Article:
For more information contact: Jennifer Shipley Residency Program Coordinator Department of Neurology Box 100236, UFHSC Gainesville, Florida 32610-0236 Email: Jennifer.Shipley@neurology.ufl.edu Phone: 352-273-5550
research and the scientific method is a cornerstone of academic neurology. Every UF Neurology resident is encouraged to engage in research as part of their educational experience, and residents may spend up to several months of elective time working on research.
In order to teach, residents must first have knowledge that is accurate and usefully organized. Teaching responsibilities are integrated into our residency program.All residents participate in the introductory Resident As Teacher (RasT) Program sponsored by the University of Florida.
Residents are paired with multiple mentors throughout residency to provide guidance in career and research planning. From the beginning of residency, intern are paired with a faculty career mentor in their area of interest as well as a senior resident to help with orientation to life as a neurology resident. Each resident also has a dedicated research mentor.
Grand Rounds, Morning Reports, Resident Business Meetings, Neurology Resident Noon Didactics, Chairman’s Meeting, Peer Review, Board Review Session and Program Evaluation Committees just to name a few. Nearly all subspecialty hold standing educational conferences that residents are welcome to attend as time and interest permit.
Awards are presented at the departmental graduation ceremony and include: the Robert H. Watson Resident Teacher of the Year Award, the Kenneth Heilman Award for the Best Research Project, the Research Day Award, the Chairman’s Award for Excellence in Patient Care and the Program Director’s Scholastic Achievement Award given to the PGY2, PGY3, and PGY4 residents with the highest in-service examination score for his/her class.
Residents participate in a longitudinal wellness curriculum focused on addressing both intrinsic and extrinsic sources of burnout, including the opportunity for burnout self-assessment and a monthly lecture series (addressing topics such as mindfulness, nutrition, organization, gratitude, forgiveness, exercise, and work-life balance) that aims to provide a toolkit for individual resilience and personal wellness.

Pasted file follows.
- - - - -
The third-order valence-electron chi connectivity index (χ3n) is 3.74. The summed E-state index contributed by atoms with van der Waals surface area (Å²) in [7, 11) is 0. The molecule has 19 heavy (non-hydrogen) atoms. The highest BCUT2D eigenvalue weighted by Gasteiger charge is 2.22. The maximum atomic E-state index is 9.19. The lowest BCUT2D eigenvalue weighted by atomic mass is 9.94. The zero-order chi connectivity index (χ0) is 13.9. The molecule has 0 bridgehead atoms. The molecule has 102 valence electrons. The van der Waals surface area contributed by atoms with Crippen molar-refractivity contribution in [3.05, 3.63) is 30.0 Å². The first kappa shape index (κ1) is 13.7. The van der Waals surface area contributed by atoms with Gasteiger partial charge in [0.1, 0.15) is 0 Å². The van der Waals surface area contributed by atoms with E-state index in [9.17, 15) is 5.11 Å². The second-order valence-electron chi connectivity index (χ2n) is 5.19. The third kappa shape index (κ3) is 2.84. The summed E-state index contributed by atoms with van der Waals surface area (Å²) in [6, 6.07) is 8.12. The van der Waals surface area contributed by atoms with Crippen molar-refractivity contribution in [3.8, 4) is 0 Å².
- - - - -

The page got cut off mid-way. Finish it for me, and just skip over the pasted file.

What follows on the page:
We asked our residents: what do you like most about the UF Neurology program? “What made me choose the UF Neurology residency program? The people! The residents and faculty at UF were among the nicest and most welcoming of all the programs at which I interviewed. The residents seemed like family, and the faculty were extraordinarily approachable and supportive.” – Justin De Prey
Gainesville is a true “University City”. It has been consistently ranked as one of Florida’s most livable cities, mainly because of its beautiful landscape and urban “forest.” The climate allows year-round outdoor activities. Easy access to the Gulf of Mexico, the Atlantic coast, and many lakes and fresh water springs in the area makes Gainesville a perfect home for water sports enthusiasts.
Current Residents and Alumni
life in Gainesville
It has been consistently ranked as one of Florida’s most livable cities, mainly because of its beautiful landscape and urban “forest.” The climate allows year-round outdoor activities. Easy access to the Gulf of Mexico, the Atlantic coast, and many lakes and fresh water springs in the area makes Gainesville a perfect home for water sports enthusiasts. Tennis, racquetball, golf, biking, and swimming can be enjoyed year round.